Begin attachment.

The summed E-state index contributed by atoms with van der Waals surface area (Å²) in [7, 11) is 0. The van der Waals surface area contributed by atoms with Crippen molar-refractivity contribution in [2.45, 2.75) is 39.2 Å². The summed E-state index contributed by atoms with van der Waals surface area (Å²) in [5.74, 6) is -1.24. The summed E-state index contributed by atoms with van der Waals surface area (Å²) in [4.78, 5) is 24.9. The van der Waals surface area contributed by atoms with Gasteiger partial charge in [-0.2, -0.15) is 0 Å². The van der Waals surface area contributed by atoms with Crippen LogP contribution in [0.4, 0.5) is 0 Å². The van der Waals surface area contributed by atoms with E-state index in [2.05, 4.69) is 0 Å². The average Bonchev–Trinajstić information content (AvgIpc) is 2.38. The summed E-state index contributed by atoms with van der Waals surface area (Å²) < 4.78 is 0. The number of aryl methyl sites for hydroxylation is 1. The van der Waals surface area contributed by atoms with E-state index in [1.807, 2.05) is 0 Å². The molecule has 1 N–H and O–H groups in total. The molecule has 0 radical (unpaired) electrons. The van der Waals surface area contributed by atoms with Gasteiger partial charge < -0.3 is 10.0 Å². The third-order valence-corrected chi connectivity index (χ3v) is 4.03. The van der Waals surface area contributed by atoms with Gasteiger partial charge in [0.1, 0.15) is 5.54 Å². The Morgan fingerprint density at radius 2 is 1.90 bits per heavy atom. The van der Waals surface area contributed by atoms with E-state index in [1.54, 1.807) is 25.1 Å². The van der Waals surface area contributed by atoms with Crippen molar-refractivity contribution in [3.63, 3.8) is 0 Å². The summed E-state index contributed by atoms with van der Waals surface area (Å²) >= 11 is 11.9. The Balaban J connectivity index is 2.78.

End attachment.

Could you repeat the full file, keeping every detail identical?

The summed E-state index contributed by atoms with van der Waals surface area (Å²) in [7, 11) is 0. The van der Waals surface area contributed by atoms with Crippen molar-refractivity contribution in [2.45, 2.75) is 39.2 Å². The summed E-state index contributed by atoms with van der Waals surface area (Å²) in [5.74, 6) is -1.24. The summed E-state index contributed by atoms with van der Waals surface area (Å²) in [4.78, 5) is 24.9. The van der Waals surface area contributed by atoms with Gasteiger partial charge in [-0.2, -0.15) is 0 Å². The van der Waals surface area contributed by atoms with Crippen LogP contribution in [0.4, 0.5) is 0 Å². The van der Waals surface area contributed by atoms with E-state index in [2.05, 4.69) is 0 Å². The average Bonchev–Trinajstić information content (AvgIpc) is 2.38. The summed E-state index contributed by atoms with van der Waals surface area (Å²) < 4.78 is 0. The number of aryl methyl sites for hydroxylation is 1. The van der Waals surface area contributed by atoms with E-state index in [1.807, 2.05) is 0 Å². The molecule has 1 N–H and O–H groups in total. The molecule has 0 radical (unpaired) electrons. The van der Waals surface area contributed by atoms with Gasteiger partial charge < -0.3 is 10.0 Å². The third-order valence-corrected chi connectivity index (χ3v) is 4.03. The van der Waals surface area contributed by atoms with Gasteiger partial charge in [0.1, 0.15) is 5.54 Å². The Morgan fingerprint density at radius 2 is 1.90 bits per heavy atom. The van der Waals surface area contributed by atoms with E-state index in [1.54, 1.807) is 25.1 Å². The van der Waals surface area contributed by atoms with Crippen molar-refractivity contribution in [3.63, 3.8) is 0 Å². The summed E-state index contributed by atoms with van der Waals surface area (Å²) >= 11 is 11.9. The Balaban J connectivity index is 2.78.